These machines, although not planning world domination, did take their jobs seriously.

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Is it worth the risk?

Should we stop looking into artificial intelligence and its benefits altogether? If we intend to miss out on all the practical applications it promises, then yes. Tech giants even now are interested in keeping communication exclusively limited to that happening between machines and humans. Machine-to-machine communication is still not on their minds, despite the benefits it promises for the human life.

Internet of Things (IoT) did not pan out the way it was expected to. The ease of life that it promised by establishing a network between machines could now be delivered by AI instead. Suppose if your smartphone could converse with your car and your car in turn would relay a message to all the appliances at your home. All you had to do is let the AI on your smartphone learn from your daily routine so that you can comfortably park your car, go to a lighted and air-conditioned room and pour a cup of coffee, without even giving a single command. Sounds very science-fiction, but is a possibility.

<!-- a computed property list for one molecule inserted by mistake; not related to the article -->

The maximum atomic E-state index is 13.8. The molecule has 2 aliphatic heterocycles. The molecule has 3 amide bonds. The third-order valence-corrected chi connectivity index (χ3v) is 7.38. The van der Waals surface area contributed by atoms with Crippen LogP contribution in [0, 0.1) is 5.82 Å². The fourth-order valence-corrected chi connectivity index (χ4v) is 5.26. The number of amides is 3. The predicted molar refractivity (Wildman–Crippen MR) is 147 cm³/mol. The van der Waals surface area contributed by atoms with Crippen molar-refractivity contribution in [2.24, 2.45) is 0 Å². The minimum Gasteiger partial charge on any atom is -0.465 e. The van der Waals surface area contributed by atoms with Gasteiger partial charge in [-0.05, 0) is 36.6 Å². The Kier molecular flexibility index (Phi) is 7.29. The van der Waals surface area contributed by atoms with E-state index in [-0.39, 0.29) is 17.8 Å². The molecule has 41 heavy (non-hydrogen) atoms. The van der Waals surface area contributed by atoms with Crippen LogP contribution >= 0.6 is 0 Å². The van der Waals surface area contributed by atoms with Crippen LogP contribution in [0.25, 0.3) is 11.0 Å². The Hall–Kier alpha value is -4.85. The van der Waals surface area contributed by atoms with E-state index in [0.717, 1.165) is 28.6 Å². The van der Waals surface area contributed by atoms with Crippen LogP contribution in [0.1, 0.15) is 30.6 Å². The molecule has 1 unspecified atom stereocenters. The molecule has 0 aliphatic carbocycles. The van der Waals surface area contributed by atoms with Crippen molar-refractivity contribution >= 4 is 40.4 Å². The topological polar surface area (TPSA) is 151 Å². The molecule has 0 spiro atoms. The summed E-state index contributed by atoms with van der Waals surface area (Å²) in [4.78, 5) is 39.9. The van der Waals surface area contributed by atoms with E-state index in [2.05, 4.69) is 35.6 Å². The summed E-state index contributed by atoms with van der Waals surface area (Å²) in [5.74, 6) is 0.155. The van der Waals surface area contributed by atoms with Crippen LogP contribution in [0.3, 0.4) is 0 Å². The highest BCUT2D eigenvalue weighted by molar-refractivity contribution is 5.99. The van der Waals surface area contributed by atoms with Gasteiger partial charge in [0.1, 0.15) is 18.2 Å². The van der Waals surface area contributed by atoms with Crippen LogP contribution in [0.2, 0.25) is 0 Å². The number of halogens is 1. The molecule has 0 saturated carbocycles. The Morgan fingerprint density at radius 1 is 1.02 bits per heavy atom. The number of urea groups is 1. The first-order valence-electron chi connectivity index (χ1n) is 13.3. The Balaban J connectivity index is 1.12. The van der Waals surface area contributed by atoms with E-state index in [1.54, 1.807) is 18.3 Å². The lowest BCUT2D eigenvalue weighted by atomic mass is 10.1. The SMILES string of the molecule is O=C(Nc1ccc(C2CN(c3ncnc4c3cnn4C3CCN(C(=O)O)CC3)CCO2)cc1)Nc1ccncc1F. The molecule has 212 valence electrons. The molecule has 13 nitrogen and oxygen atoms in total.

The flipside, though, is that the machines could develop a language of their own, like it happened with the FAIR chatbots, which will be incomprehensible to you. How to ascertain what the machines are talking about and whether is it useful or not.

It will be difficult if a situation like this arises as this machine language will be based on the vast understanding of an impulse that machines can interpret with their virtually endless processing power, but something beyond human comprehension which is limited by our cognitive abilities.

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It might not be as fantastical as machines dominating the human population, but it could be uncomfortable and a little creepy.

While the pros and cons are being weighed, it has to be kept in mind that this technology is still in its nascent stage. The Facebook bots were machine learning agents, a bare inkling of what the theory of artificial intelligence encompasses. However, it will be prudent not to couple them with something which could do some damage, like weapon systems or military robots.

What do popular scientists and engineers have to say about it?

The most intelligent minds of our time are divided on whether we should allow a mind working on 1's and 0's the freedom to evolve. There are people who believe that AI could do a great deal for the humankind and some who are apprehensive about the risks.

Mark Zuckerberg, for one, believes that people who turn down AI for its supposed disadvantages are 'pretty negative, and in some ways, really irresponsible'.

On the other end of the spectrum are people like renowned scientist Stephen Hawking who believes that AI cannot be given free reign as if it starts to evolve, it will surpass the human race which is capable of evolving which its biological limitations.